Losing Sight of What Matters in Egypt and Beyond

by Jack Ross


The neocons are regrettably all too skillful in their use of the big lie — in this case, the maddening whopper that the protesters in Egypt and beyond are carrying out the global democratic revolution proclaimed by George W. Bush.  Increasingly, this lie is premised on the bald-faced lie which the neocons are getting away with shockingly easily, that the opposition movement Iran favors regime change toward a secular regime.

Leon Hadar’s new essay, while thought provoking to be sure, is symptomatic of too many intelligent conservatives taking mindless talk of democracy, not just by the neocons to be sure, too seriously.  Iran may be an ideal case in point — I would hope that the specter of Egypt would move the ayatollahs to make the pragmatic move of leading by example in bringing the loyal opposition in from the cold.  If, as today’s events make clear, heads have to be knocked together to bring this about, so be it.

The specific comparisons to 1848 are certainly interesting, but I’m not at all sure that they’re mutually exclusive to comparisons to 1989 or even 1919.  If we are seeing the birth of an Arab world with nominally democratic governments that have thrown off the yoke of the American empire — and this, not “democracy”, is the real issue here — it may be less 1848 than 1648, in which the foundations of an entirely new and unprecedented order are being laid.  As a Burkean, I’d like to think that there’s something positive to be said for reform over revolution, if revolutionary upheaval is nevertheless necessary to bring it about.  No doubt the Burkean ideal will scarcely ever take place in any of these upheavals, but the new order will surely be somewhere in the mean between that and Hadar’s more pessimistic scenario.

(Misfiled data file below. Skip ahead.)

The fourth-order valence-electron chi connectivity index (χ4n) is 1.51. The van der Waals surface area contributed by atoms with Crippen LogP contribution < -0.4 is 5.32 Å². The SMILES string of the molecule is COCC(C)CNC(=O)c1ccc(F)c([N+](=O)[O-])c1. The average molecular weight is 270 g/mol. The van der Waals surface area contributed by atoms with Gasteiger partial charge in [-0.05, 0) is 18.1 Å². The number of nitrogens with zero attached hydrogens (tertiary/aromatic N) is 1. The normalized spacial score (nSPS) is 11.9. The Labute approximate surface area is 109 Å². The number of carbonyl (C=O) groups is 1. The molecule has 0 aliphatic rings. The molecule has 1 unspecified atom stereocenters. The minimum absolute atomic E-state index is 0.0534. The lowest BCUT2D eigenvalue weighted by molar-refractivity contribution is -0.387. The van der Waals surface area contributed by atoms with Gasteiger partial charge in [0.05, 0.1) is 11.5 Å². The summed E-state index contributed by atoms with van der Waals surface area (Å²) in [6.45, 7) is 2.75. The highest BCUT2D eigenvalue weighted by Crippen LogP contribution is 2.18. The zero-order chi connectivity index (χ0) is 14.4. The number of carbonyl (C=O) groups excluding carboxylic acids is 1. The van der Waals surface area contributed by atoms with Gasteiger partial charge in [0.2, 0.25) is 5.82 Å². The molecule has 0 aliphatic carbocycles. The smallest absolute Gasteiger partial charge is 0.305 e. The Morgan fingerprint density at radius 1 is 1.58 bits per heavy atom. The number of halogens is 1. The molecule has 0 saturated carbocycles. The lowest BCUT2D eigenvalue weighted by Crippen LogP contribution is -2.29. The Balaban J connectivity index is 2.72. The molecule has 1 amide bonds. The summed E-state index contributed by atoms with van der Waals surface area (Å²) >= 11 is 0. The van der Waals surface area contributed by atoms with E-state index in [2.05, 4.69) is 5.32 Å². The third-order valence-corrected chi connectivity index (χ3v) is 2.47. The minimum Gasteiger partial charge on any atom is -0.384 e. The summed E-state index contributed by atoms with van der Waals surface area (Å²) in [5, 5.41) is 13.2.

Finally, a related point about Islam and democracy is in order.  The program of the Muslim Brotherhood and related movements seem to be the first sproutings of a genuine organic democracy in the Muslim world, coming along roughly the same timeline as democracy did in the history of Christendom at about 1400 years.  These will not be liberal democracies as we understand them, but we must remember that the first parliamentary systems of Europe, namely the English and the Dutch, began organized along religious sectarian partisan lines.

That this will come about through a genuinely liberatory advent – the liberation of the Arab world from the American empire, throwing off the last lingering legacy of the ideological horror of the 20th century, is surely an extremely good omen.

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